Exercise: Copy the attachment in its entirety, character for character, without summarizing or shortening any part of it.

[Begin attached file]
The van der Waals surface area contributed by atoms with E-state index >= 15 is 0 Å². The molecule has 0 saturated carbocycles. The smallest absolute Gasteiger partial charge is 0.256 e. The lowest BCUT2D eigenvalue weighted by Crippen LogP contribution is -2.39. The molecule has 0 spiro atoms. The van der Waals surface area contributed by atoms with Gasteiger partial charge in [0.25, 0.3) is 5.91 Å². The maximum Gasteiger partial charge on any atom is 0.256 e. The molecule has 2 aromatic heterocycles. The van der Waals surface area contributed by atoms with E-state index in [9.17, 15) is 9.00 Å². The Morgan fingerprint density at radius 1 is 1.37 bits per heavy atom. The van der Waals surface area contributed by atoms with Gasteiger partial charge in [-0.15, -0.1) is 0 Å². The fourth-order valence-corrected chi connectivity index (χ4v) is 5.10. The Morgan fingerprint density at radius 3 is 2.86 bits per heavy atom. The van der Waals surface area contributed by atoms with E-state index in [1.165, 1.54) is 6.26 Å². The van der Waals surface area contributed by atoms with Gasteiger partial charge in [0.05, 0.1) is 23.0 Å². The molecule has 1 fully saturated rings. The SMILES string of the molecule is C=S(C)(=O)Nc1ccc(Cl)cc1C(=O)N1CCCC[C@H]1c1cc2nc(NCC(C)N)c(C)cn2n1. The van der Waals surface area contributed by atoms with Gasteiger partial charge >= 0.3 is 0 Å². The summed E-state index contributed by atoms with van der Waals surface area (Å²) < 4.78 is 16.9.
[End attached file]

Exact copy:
The van der Waals surface area contributed by atoms with E-state index >= 15 is 0 Å². The molecule has 0 saturated carbocycles. The smallest absolute Gasteiger partial charge is 0.256 e. The lowest BCUT2D eigenvalue weighted by Crippen LogP contribution is -2.39. The molecule has 0 spiro atoms. The van der Waals surface area contributed by atoms with Gasteiger partial charge in [0.25, 0.3) is 5.91 Å². The maximum Gasteiger partial charge on any atom is 0.256 e. The molecule has 2 aromatic heterocycles. The van der Waals surface area contributed by atoms with E-state index in [9.17, 15) is 9.00 Å². The Morgan fingerprint density at radius 1 is 1.37 bits per heavy atom. The van der Waals surface area contributed by atoms with Gasteiger partial charge in [-0.15, -0.1) is 0 Å². The fourth-order valence-corrected chi connectivity index (χ4v) is 5.10. The Morgan fingerprint density at radius 3 is 2.86 bits per heavy atom. The van der Waals surface area contributed by atoms with E-state index in [1.165, 1.54) is 6.26 Å². The van der Waals surface area contributed by atoms with Gasteiger partial charge in [0.05, 0.1) is 23.0 Å². The molecule has 1 fully saturated rings. The SMILES string of the molecule is C=S(C)(=O)Nc1ccc(Cl)cc1C(=O)N1CCCC[C@H]1c1cc2nc(NCC(C)N)c(C)cn2n1. The van der Waals surface area contributed by atoms with Gasteiger partial charge >= 0.3 is 0 Å². The summed E-state index contributed by atoms with van der Waals surface area (Å²) < 4.78 is 16.9.